Monday, December 19, 2016

In Defense of the Bar Exam

When the number of law school applicants plummeted a few years ago, many schools dipped very deep into the applicant pool – as in near open enrollment – to fill seats and boost revenues.  Not surprisingly, three years later when these students graduated, some schools’ bar passage rates dipped – and in some cases went into free-fall.  (You can see the carnage in California, for example, here.)  The problem is that a low enough bar passage rate for a long enough period of time could put the school’s ABA accreditation at risk.  So the natural response of some law schools was to blame the bar exam as being an unfair test – a position that now aligns nicely with their desire to fill their seats with any student loan conduit applicant who can pass the mirror test.  But now, two deans have written an op-ed on the Tax Prof Blog to point out the flaws in law schools’ worn-out arguments.  Kudos to them; you can find their work here.


  1. Michael
    Some observations by way of counterpoint. What to make of bar exam pass rate discrepancies and variations inasmuch as the bar exams are controlled by attorneys picked by the bar to prepare and grade the exams? Let's face it, bar exams are tools of exclusion freighted with potential and actual bias because attorneys picked by the cartel function as de facto gatekeepers on who gets in or doesn't. The bar exam is nothing more than another instrument to regulate supply and demand and protect the cartel. I am no fan of it. The ogolopolists hide behind 'protecting the public' to justify the bar exam while at the same time conceding that it really only tests for "minimal competency to practice law." But if you must have one, it should be one uniform test nationwide. Take the state bars out of it. Or better yet, why not follow the Wisconsin's "diploma privilege" model? As you know, the so-called diploma privilege allows Badger State law school students who graduate with a gentleman's "C" or better to secure a license to practice law in Wisconsin without taking a bar exam. One presumes such qualified graduates have the "minimal competency to practice law." Unfortunately, Wisconsin is the only state in the country that offers the diploma privilege. Is the public endangered by the absence of a bar exam in Wisconsin? I daresay not.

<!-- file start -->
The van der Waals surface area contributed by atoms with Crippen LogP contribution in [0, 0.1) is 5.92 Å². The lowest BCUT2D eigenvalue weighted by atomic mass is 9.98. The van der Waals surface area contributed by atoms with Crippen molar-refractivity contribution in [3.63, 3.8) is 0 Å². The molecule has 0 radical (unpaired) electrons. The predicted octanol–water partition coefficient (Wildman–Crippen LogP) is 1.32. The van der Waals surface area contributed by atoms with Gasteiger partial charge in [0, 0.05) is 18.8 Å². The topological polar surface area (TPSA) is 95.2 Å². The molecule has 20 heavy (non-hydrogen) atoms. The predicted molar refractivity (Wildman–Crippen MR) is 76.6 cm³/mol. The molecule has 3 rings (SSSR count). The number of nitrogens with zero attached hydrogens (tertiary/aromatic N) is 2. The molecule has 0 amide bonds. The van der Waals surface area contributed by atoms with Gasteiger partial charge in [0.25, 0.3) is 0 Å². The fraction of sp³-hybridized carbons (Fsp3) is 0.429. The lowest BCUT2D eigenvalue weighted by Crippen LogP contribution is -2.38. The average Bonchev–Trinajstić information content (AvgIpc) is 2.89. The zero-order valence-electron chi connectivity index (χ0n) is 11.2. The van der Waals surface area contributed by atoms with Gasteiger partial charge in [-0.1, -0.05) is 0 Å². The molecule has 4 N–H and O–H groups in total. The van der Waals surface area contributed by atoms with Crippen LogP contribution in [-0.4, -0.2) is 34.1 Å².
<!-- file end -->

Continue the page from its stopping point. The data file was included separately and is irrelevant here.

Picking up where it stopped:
As for the bottom-feeders racing to the deepest recesses of the nether regions to fill their law school seats, I can't disagree with that. It's patently obvious there's no altruistic moral highmindedness involved. It's just greed and self-preservation.

  2. Mo, I'm torn on this one. On the one hand, the bar exam is about as useful as most CLEs. But on the other hand, some law schools have been admitting and graduating some really, really bad students. Tough call and mixed emotions. It's like that quote from the movie Wall Street: "Mixed emotions, like watching [insert name of foe here] going over a cliff -- in my new Maserati."